- •Determination of all significant O3 producing and consuming pathways and quantification of their contributions in the Martian atmosphere with help of an automated computer algorithm.
- •O3 production results from CO2 and O2 photolysis.
- •O3 is consumed by catalytic cycles involving HOx (=H+OH+HO2).
- •The Martian atmosphere can be divided into two chemically distinct re- gions according to the O(3P):O3 ratio.
- •Vertical transport of O(3P) from upper layers downwards into the O3 layer at around 50 km altitude provides an additional source of Ox (=O+O3), which is pivotal to the formation of the Martian O3 volume mixing ratio maximum.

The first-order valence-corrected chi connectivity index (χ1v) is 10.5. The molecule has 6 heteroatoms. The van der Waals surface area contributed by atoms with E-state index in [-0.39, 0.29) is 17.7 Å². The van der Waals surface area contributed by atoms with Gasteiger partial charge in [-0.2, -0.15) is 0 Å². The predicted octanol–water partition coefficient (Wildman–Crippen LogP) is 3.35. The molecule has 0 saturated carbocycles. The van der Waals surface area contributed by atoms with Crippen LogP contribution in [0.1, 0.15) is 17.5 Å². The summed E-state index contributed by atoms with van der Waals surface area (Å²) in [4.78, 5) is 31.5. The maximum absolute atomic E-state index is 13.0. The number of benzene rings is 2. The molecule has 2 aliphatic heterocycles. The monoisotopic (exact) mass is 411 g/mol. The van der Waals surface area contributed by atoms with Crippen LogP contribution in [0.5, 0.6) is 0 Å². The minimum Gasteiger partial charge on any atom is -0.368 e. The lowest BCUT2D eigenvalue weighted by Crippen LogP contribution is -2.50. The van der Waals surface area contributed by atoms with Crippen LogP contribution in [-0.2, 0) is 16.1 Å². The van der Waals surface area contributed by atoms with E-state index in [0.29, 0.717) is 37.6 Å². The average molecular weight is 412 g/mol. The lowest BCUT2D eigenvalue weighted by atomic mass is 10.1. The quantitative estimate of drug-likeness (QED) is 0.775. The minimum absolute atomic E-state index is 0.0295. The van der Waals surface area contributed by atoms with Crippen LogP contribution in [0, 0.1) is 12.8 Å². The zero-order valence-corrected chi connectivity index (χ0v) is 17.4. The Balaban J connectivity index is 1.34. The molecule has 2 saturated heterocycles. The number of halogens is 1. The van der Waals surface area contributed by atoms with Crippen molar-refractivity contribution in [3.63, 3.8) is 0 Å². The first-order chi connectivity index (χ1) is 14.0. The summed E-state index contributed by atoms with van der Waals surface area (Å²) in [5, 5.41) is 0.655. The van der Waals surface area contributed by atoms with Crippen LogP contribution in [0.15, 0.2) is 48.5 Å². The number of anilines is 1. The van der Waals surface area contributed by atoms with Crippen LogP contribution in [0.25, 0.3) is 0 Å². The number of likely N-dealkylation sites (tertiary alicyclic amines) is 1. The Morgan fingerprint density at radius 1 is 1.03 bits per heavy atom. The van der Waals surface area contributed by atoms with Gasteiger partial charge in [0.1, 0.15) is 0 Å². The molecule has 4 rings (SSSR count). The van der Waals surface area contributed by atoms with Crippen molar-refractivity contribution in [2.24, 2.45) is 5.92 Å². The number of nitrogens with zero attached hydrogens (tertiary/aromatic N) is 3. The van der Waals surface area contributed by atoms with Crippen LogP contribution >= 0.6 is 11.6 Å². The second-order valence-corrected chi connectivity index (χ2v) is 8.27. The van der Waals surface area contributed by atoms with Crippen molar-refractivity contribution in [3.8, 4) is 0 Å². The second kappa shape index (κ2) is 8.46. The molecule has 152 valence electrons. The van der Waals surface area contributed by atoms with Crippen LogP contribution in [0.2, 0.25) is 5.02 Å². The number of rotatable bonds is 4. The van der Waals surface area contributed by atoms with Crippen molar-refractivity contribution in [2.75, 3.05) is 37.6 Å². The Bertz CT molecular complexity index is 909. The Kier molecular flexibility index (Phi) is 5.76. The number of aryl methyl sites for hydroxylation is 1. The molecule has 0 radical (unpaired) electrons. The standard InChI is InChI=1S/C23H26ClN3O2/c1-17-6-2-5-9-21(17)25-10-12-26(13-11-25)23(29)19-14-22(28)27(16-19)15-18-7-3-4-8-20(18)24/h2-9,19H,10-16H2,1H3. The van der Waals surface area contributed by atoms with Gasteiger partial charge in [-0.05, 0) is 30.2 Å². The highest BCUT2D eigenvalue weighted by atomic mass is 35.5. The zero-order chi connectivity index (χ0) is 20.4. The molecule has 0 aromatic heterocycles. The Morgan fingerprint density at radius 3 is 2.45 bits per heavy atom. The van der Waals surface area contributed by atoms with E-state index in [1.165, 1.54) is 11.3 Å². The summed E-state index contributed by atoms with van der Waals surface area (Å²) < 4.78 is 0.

Atmospheric chemical composition is crucial in determining a planet’s atmospheric structure, stability, and evolution. Attaining a quantitative understanding of the essential chemical mechanisms governing atmospheric composition is nontrivial due to complex interactions between chemical species. Trace species, for example, can participate in catalytic cycles – affecting the abundance of major and other trace gas species. Specifically, for Mars, such cycles dictate the abundance of its primary atmospheric constituent, carbon dioxide (CO2), but also for one of its trace gases, ozone (O3). The identification of chemical pathways/cycles by hand is extremely demanding; hence, the application of numerical methods, such as the Pathway Analysis Program (PAP), is crucial to analyze and quantitatively exemplify chemical reaction networks. Here, we carry out the first automated quantitative chemical pathway analysis of Mars’ atmosphere with respect to O3. PAP was applied to JPL/Caltech’s 1-D updated photochemical Mars model’s output data. We determine all significant chemical pathways and their contribution to O3 production and consumption (up to 80 km) in order to investigate the mechanisms causing the characteristic shape of the O3 volume mixing ratio profile, i.e. a ground layer maximum and an ozone layer at ∼ 50 km. These pathways explain why an O3 layer is present, why it is located at that particular altitude and what the different processes forming the near-surface and middle atmosphere O3 maxima are. Furthermore, we show that the Martian atmosphere can be divided into two chemically distinct regions according to the O(3P):O3 ratio. In the lower region (below approximately 24 km altitude) O3 is the most abundant Ox ( = O3 + O(3P)) species. In the upper region (above approximately 24 km altitude), where the O3 layer is located, O(3P) is the most abundant Ox species. Earlier results concerning the formation of O3 on Mars can now be explained with the help of chemical pathways leading to a better understanding of the vertical O3 profile.